unification
unification An operation on wellformed formulas, namely that of finding a most general common instance. The formulas can be terms or atomic formulas (see predicate calculus). A common instance of two formulas A and B is a formula that is an instance of both of them, i.e. that can be obtained from either by some consistent substitution of terms for variables. As an example let A and B be the following:
A = p(f(u),v)
B = p(w,g(x))
Let u, v, w, x, y, z be variables, and c, d constants. Consider the substitution that replaces u, v, w, x respectively by the terms y, g(z), f(y), z. This substitution, when applied to A and B, transforms them both into the same formula I_{1}, where
I_{1} = P(f(y), g(z))
Hence the above is a common instance of A and B. It is however only one of infinitely many: other common instances of A and B include
I_{2} = P(f(z),g(y))
I_{3} = P(f(y),g(y))
I_{4} = P(f(f(y)),g(g(z)))
I_{5} = P(f(c),g(d))
Note that I_{2}, I_{3}, I_{4}, I_{5} are themselves instances of I_{1}. In fact any common instance of A and B is an instance of I_{1} and therefore I_{1} is called a most general common instance of A and B. Of the formulas above, the only other one that is a most general common instance is I_{2}. I_{5} would also be one if c and d were variables rather than constants; indeed the y and z of I_{1} could be any two distinct variables. In some cases A and B have no common instance; two examples of this are
A = P(f(u),v)
B = P(g(w),x)
and
A = P(f(u),u)
B = P(w,f(w))
If A and B do have a common instance however, they must have a most general one. There are algorithms (the original one being Robinson's, 1965) for deciding whether a given A and B have a common instance, and if so finding a most general one. Robinson's motivation for describing unification was its role in resolution theorem proving. Resolution was at one time associated with “general problemsolving” techniques in artificial intelligence. More recently it has provided the conceptual basis for the logic programming language Prolog. Another use of unification is in compiletime typeinference, especially for polymorphic types.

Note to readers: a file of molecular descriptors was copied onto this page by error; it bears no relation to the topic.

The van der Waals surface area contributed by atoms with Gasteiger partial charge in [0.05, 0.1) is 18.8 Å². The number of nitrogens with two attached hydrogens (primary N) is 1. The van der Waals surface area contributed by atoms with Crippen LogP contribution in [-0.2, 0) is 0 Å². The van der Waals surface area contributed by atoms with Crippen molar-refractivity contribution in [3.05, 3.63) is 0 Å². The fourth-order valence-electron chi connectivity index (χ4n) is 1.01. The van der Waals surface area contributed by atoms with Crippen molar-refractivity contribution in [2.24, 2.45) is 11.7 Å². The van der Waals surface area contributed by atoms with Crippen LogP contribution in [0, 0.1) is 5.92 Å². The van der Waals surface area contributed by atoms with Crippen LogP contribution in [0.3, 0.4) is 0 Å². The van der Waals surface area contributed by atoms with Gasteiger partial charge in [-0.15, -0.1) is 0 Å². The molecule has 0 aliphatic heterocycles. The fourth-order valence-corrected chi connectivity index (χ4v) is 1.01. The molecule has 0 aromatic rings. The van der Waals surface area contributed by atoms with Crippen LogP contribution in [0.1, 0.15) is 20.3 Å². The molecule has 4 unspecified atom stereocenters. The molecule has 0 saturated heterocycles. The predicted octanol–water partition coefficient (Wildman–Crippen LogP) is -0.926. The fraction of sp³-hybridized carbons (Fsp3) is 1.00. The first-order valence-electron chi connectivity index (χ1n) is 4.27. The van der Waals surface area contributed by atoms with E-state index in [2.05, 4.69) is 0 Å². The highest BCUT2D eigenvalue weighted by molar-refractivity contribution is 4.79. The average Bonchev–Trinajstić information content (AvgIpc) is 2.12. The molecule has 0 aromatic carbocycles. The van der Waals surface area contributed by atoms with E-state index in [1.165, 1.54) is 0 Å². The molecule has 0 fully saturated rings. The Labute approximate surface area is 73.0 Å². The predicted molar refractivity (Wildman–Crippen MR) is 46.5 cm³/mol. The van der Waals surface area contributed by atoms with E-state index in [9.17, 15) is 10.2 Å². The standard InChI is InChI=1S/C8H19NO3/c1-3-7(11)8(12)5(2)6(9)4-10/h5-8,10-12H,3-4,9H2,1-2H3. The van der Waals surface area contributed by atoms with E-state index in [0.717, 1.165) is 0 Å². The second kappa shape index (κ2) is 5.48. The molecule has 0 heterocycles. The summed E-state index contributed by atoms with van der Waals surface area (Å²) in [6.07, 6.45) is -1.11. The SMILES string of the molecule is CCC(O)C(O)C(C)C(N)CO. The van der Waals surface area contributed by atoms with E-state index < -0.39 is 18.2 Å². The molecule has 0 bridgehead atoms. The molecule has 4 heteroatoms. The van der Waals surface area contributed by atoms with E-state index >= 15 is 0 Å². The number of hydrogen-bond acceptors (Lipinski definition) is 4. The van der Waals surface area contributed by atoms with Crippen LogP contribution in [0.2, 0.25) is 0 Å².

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"unification." A Dictionary of Computing. . Encyclopedia.com. 24 Oct. 2017 <http://www.encyclopedia.com>.
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unification
u·ni·fi·ca·tion / ˌyoōnəfiˈkāshən/ • n. the process of being united or made into a whole. DERIVATIVES: u·ni·fi·ca·tor·y / ˈkātərē/ adj.
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"unification." The Oxford Pocket Dictionary of Current English. . Encyclopedia.com. 24 Oct. 2017 <http://www.encyclopedia.com>.
"unification." The Oxford Pocket Dictionary of Current English. . Encyclopedia.com. (October 24, 2017). http://www.encyclopedia.com/humanities/dictionariesthesaurusespicturesandpressreleases/unification
"unification." The Oxford Pocket Dictionary of Current English. . Retrieved October 24, 2017 from Encyclopedia.com: http://www.encyclopedia.com/humanities/dictionariesthesaurusespicturesandpressreleases/unification